• Grand Gearhead
  • *****
  • Posts: 589
  • Karma: 0
Re: Rear Brake Help Needed
« Reply #5 on: March 04, 2008, 04:03:53 AM »
  I don't like the idea of my foot resting on the pedal in case the brake light is always on.  I set the pedal back up to the stock position hoping for more braking power.


My right foot points to the right a few degrees (arthritis) so the raised foot pedal rests on the inside left toe of my shoe while riding.

My rear brake works about as usual for any motorcycle rear drum brake.  Just has low speed chattering noise at times.
Diagonally parked in a parallel universe.

Fortiter Et Fideliter

baird4444

  • Grand Gearhead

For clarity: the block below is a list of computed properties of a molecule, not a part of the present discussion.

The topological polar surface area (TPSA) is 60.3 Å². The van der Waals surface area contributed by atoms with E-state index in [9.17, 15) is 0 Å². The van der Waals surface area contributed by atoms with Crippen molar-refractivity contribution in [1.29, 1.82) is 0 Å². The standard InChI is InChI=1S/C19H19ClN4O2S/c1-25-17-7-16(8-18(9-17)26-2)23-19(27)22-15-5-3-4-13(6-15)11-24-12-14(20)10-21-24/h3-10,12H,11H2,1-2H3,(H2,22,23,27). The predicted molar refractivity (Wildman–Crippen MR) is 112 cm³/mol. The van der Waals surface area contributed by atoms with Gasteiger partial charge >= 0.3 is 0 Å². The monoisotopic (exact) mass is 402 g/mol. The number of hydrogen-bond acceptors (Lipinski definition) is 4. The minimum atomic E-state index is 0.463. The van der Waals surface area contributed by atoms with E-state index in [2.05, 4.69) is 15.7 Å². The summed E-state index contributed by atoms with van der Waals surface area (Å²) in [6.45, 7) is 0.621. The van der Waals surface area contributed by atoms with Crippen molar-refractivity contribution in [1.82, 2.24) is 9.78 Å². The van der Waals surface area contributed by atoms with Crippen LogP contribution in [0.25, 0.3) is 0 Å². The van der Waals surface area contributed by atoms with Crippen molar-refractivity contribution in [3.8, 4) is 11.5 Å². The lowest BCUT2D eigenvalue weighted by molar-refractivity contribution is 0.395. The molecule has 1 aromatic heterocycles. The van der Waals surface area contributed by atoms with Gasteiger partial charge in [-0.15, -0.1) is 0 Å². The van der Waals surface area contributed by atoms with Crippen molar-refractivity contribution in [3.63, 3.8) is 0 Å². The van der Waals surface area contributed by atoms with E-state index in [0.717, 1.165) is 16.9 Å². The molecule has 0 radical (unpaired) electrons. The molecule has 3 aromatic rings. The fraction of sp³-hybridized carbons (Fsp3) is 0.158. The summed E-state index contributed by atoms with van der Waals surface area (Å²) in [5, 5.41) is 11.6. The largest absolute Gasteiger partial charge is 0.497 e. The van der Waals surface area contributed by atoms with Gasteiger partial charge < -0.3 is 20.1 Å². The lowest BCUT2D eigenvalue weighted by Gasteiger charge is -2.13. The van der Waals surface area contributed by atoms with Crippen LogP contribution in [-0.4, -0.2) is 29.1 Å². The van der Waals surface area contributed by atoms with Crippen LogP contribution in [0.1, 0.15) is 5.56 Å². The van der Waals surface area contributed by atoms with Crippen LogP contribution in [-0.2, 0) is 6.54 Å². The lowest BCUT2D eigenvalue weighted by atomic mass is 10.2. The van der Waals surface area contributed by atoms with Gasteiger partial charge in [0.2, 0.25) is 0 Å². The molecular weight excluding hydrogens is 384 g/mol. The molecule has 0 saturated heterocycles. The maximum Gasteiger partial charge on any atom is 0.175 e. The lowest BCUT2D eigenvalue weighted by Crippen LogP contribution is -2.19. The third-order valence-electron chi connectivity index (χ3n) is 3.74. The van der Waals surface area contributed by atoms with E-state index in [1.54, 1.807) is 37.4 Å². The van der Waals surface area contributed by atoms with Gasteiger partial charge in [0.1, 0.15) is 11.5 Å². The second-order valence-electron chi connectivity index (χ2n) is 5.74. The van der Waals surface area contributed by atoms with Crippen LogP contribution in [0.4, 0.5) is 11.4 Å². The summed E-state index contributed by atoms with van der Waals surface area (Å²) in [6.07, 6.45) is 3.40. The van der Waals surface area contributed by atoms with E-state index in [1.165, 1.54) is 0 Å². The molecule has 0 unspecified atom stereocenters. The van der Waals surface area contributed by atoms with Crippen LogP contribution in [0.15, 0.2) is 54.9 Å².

• *****
  • Posts: 2099
  • Karma: 0
  • 2003 ES 500... 38,416 miles, I'm done
Re: Rear Brake Help Needed
« Reply #6 on: March 04, 2008, 05:18:08 AM »
The rear shoes need centering as well. Loosen the anchor bolt, it is the nut behind the rod in the slot just forward and below the axle. Have someone stand on the brake pedal...  or I just  put my right foot on the pedal... to center the assembly and then lay over the seat and tighten the anchor bolt. Readjust the rod and you should be OK.
   I found I used to get the chattering when I'd wash it and then put it away...  probably some rust on the inside of the hub. Always go for a ride after washing and stay on the brake to dry it out...   careful; the first time you try to use them they will be very weak.
               - Mike
"You can't drink all day if you don't start in the morning!! "